By Alicia Buller
Citizenship by investment programmes that offer visa access to the US have experienced an unprecedented surge in popularity
As countries in the Middle East slowly return to work amid the coronavirus pandemic, some expatriate entrepreneurs are reconsidering their families’ futures.
Many of them will have benefited from the growth of the economies over the past 20 years, particularly those who built businesses across the GCC.
However, both second generation entrepreneurs from Arab countries and Indians living in the UAE are reportedly looking to expand their business interests elsewhere, particularly in North America.
According to local experts, citizenship by investment (CBI) programmes that offer visa access to the US have experienced an unprecedented surge in popularity as entrepreneurs weigh up their options amid the coronavirus era and seek out new global residencies.
Sam Bayat, Dubai-based founder of Bayat Legal Services and an immigration consultant, says that pre-Covid-19, the “amount of access” a passport offered to many countries was considered valuable.
However, as global travel becomes more difficult and the threat of further pandemics looms, Bayat says that “residency” will be commoditised.
Bayat explains: “As business travel is decimated and people are now aware of the dangers of pandemics, people who can afford it will be thinking about how to get more residencies under their belt to prepare for any eventuality.”
There are many reasons why the US remains such a popular option: it is business friendly, offers excellent education and housing, and is tolerant of religions and minorities.
Mohammed Asaria, the managing director of Range Developments, a luxury hotel developer that facilitates citizenship by investment in the Caribbean, says that while many people will not want to move away from the UAE, they will be increasingly keen to look at other options in the US. He has seen a 50 per cent upsurge in interest since the onset of the Covid-19 pandemic.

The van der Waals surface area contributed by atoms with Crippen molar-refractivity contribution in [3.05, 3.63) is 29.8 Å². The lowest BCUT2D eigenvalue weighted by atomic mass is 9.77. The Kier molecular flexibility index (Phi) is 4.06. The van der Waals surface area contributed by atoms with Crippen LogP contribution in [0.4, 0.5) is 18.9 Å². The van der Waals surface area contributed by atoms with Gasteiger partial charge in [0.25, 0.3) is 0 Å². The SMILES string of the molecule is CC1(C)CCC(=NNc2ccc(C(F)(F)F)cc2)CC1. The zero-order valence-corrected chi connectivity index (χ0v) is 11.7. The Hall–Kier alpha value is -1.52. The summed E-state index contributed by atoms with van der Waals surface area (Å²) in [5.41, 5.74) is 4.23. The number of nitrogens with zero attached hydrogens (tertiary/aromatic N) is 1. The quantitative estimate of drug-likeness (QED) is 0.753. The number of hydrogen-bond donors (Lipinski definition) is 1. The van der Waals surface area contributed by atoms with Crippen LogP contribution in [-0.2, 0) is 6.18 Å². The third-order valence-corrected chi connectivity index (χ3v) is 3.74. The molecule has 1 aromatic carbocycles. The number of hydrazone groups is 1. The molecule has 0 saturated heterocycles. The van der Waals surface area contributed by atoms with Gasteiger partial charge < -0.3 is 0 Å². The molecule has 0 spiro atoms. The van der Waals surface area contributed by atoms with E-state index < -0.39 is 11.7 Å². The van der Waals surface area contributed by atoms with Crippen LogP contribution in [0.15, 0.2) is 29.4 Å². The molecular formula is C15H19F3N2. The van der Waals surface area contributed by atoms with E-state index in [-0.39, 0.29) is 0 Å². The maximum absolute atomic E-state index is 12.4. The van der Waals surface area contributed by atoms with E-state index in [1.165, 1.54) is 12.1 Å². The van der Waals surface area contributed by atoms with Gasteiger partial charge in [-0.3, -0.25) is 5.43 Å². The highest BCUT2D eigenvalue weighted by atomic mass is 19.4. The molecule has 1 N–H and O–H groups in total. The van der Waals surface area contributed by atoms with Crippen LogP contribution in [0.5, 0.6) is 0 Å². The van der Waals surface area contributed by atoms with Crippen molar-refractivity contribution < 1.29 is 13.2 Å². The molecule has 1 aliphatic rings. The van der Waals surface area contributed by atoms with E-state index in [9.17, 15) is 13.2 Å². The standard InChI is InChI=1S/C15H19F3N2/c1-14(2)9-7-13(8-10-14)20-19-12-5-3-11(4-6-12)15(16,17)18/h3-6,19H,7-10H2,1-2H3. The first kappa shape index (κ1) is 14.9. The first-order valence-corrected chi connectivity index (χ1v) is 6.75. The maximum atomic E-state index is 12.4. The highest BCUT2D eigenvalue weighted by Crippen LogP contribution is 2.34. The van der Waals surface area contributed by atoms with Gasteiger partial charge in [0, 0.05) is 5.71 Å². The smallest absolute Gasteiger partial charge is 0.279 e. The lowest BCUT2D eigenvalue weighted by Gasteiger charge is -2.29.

While several Caribbean islands offer citizenship, Grenada is the only one that can provide an E2 for the United States.
“Citizenship of Grenada provides the opportunity to access and migrate to the US, the world’s largest economy in a very expeditious manner, in addition to providing the insurance of a second citizenship in times of stress,” says Asaria.
Once an investor has obtained their Grenada citizenship, which costs around $220,000, the US E2 application can be made and obtained in around six weeks. However, the successful grant of a US E2 visa is dependent on the applicant having a viable business idea and the required investment.
Asaria adds that Grenadian passports require several due diligence stages, followed by strict US vetting before an E2 visa is granted.
“Those who are seeking a safe haven are waking up to the idea that it’s an affordable option, with an arrangement where you can get an E2 visa and start a new life,” he says. “I could open a business in San Diego and move my family there within six months.”
Bayat agrees that Grenada will be a top choice for Indian and Arab-based expats in the coming months. “Canada and the UK are not particularly open to migrant workers currently, whereas the US visa process is fast.”